Lewis Hamilton on Nico Rosberg: ‘Basically, he said he did it on purpose. I was gobsmacked’
Controversy continues after yesterdays drama on the track
Sunday 24 August 2014
Lewis Hamilton and his Mercedes chiefs accused team-mate Nico Rosberg of deliberately causing a collision between their two cars at the Belgian Grand Prix at Spa as the already fractious relationship between the two drivers hit a new low last night.
The Briton said he was “gobsmacked” that Rosberg was publicly refusing to take responsibility for the incident on the second lap which ultimately ended Hamilton’s race, claiming that the German had admitted culpability in a heated team meeting.
“Basically, he just said he did it on purpose, that he could have avoided it,” Hamilton said. “That he did it to prove a point. Don’t just rely on me, go ask Toto [Wolff, Mercedes’ executive director] about it. I was gobsmacked.
“I heard somebody said it was inevitable that we would collide one day but I don’t feel that today was that day. I had the inside line. I braked very deeply otherwise he’d have come down the inside. And I still made the corner on the same line as normal. He was quite far behind me, and I continued my line and then felt a thud. I felt sure that there would be an investigation.
“I’m mostly disappointed for the team, and of course for myself because I lost points and that makes my championship more difficult.”
Rosberg was much less forthcoming on the topic, channelling his inner Arsène Wenger. “I haven’t heard [criticism] myself from the people you have mentioned but of course I will respect their opinion. I myself don’t have an opinion yet because I haven’t seen it on the TV. All I know is that I was faster. The inside was blocked so I gave it a go around the outside.”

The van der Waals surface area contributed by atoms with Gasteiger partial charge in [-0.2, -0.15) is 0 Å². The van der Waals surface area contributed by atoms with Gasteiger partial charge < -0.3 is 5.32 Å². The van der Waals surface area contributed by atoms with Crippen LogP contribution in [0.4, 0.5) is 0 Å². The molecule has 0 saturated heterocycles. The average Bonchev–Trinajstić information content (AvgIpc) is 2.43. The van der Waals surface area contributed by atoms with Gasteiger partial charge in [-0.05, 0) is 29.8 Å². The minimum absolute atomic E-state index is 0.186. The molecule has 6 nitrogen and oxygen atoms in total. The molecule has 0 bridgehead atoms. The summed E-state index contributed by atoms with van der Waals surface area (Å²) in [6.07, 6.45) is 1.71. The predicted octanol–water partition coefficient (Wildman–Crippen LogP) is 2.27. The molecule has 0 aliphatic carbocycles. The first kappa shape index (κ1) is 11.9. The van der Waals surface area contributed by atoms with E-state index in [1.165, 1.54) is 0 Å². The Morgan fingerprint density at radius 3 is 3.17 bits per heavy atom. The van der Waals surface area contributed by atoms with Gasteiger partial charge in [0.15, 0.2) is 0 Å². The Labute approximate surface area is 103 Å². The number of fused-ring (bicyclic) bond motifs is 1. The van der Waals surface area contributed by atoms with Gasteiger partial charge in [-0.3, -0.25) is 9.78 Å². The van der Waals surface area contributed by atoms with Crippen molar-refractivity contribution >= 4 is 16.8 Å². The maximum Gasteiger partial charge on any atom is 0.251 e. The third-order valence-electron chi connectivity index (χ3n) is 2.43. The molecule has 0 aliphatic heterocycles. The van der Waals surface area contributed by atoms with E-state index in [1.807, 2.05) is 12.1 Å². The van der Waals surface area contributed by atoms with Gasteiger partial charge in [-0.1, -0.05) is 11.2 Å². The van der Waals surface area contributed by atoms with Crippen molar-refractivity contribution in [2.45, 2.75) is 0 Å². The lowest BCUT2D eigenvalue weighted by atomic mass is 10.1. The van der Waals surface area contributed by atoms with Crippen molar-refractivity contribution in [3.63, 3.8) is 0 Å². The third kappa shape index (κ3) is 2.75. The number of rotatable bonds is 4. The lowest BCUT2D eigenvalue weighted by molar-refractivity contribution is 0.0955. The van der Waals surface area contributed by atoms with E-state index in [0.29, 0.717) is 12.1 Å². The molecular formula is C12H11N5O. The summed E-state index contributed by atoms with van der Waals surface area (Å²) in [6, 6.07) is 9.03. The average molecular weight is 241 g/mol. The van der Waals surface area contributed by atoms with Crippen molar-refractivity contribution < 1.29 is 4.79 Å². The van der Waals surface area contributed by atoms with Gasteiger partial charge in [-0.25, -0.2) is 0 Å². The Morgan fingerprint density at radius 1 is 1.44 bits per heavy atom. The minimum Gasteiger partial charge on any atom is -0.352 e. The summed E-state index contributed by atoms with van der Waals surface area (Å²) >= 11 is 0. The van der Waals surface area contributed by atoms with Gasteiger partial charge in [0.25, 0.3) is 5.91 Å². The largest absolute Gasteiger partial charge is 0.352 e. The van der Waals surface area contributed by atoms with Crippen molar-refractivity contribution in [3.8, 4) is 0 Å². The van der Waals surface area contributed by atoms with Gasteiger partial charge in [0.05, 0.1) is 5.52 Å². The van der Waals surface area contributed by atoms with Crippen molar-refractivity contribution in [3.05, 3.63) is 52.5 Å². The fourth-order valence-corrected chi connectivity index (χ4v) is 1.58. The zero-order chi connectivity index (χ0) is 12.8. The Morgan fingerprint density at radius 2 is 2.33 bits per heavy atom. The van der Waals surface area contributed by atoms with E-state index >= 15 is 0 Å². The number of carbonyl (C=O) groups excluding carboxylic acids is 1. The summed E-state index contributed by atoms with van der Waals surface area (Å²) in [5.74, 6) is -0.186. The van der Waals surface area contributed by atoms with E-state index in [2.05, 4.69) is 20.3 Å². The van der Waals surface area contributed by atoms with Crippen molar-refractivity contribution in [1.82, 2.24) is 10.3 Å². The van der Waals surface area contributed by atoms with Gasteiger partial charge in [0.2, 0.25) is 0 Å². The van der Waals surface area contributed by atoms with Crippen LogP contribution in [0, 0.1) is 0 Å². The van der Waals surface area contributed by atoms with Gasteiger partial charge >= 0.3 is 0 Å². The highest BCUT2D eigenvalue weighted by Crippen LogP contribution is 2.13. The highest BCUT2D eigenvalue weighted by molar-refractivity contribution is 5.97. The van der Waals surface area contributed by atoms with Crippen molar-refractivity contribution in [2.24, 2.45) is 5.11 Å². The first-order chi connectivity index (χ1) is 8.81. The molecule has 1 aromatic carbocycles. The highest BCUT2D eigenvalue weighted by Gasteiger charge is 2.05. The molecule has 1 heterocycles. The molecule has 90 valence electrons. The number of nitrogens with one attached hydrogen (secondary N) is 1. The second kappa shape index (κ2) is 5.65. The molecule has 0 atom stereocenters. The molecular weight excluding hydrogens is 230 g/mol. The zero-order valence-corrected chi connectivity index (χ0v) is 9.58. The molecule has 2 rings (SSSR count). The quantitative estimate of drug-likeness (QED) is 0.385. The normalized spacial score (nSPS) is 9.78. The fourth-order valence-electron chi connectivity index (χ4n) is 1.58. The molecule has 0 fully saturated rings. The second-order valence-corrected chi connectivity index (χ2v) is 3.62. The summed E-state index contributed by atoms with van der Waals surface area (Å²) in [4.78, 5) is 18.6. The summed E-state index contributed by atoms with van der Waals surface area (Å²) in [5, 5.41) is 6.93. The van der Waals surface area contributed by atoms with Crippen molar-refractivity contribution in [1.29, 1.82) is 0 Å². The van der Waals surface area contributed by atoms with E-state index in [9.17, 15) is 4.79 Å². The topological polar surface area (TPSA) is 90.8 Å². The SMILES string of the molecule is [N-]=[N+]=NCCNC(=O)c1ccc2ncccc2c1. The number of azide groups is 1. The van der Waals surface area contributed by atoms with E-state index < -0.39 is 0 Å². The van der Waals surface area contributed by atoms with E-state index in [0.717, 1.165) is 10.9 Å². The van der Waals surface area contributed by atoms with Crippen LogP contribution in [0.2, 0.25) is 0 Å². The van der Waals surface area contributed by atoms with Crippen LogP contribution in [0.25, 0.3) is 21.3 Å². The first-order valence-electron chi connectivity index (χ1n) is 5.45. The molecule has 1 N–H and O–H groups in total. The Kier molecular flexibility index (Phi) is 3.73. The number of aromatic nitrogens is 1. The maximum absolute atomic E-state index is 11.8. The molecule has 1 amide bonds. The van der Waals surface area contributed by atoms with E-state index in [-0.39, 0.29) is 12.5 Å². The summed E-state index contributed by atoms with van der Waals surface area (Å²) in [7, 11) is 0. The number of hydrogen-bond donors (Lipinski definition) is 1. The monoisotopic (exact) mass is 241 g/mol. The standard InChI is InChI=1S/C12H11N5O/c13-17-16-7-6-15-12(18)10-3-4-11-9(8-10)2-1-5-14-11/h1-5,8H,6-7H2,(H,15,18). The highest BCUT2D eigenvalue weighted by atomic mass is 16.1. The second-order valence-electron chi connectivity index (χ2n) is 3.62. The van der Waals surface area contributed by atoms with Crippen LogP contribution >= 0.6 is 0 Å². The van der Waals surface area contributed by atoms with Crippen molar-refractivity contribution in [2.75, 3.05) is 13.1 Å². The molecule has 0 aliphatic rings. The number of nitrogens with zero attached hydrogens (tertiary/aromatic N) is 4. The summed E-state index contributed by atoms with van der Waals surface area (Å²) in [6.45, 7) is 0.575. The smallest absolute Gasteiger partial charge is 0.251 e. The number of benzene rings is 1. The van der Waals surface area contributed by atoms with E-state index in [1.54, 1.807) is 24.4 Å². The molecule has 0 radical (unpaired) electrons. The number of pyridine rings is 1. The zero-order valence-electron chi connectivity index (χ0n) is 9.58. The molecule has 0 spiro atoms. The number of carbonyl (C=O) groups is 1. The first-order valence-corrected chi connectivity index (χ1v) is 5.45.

Surprisingly, it was the Mercedes chiefs – Wolff and non-executive chairman Niki Lauda – who reacted most vehemently. From the start of the season they have bravely allowed their two drivers to race each other, but the one stipulation was that they must not hit each other.
Wolff, hitherto seen as a Rosberg supporter while Lauda was thought to back Hamilton, did not mince his words when he told the BBC: “It is absolutely unacceptable. Lap No 2 of a long race and a crash between two team-mates. We have often discussed the situation and it happened today. You don’t try to overtake with the knife between your teeth in lap No 2.”
Lauda pulled no punches either. He revealed that the incident would be discussed at management level within minutes of the race ending, and added: “What I saw was that Nico was at fault because Lewis was in the lead and Nico clipped his tyre with his front wing. The criticism I have is that they were on the second lap, because we lost the whole race. We could have been first and second but as it was we couldn’t even win.
“People make mistakes, this is part of all our lives, but we have to analyse it properly. We have to get Nico’s opinion and then we have to see how we correct this so that it never happens again in this stupid way.” Could Nico have avoided the collision? “Yes, very simple: don’t turn in.” In others words, Nico provoked it? “Yes, no question.”
Later, Lauda tried to clam the situation and added: “Nico felt he needed to make a point, and for Lewis, it was clearly not him who needed to be aware of Nico. Nico didn’t give in. He thought it was for Lewis to leave him space, and that Lewis didn’t leave him space. So they agreed to disagree in a very heated discussion amongst ourselves, but it wasn’t deliberately crashing. That is nonsense.”
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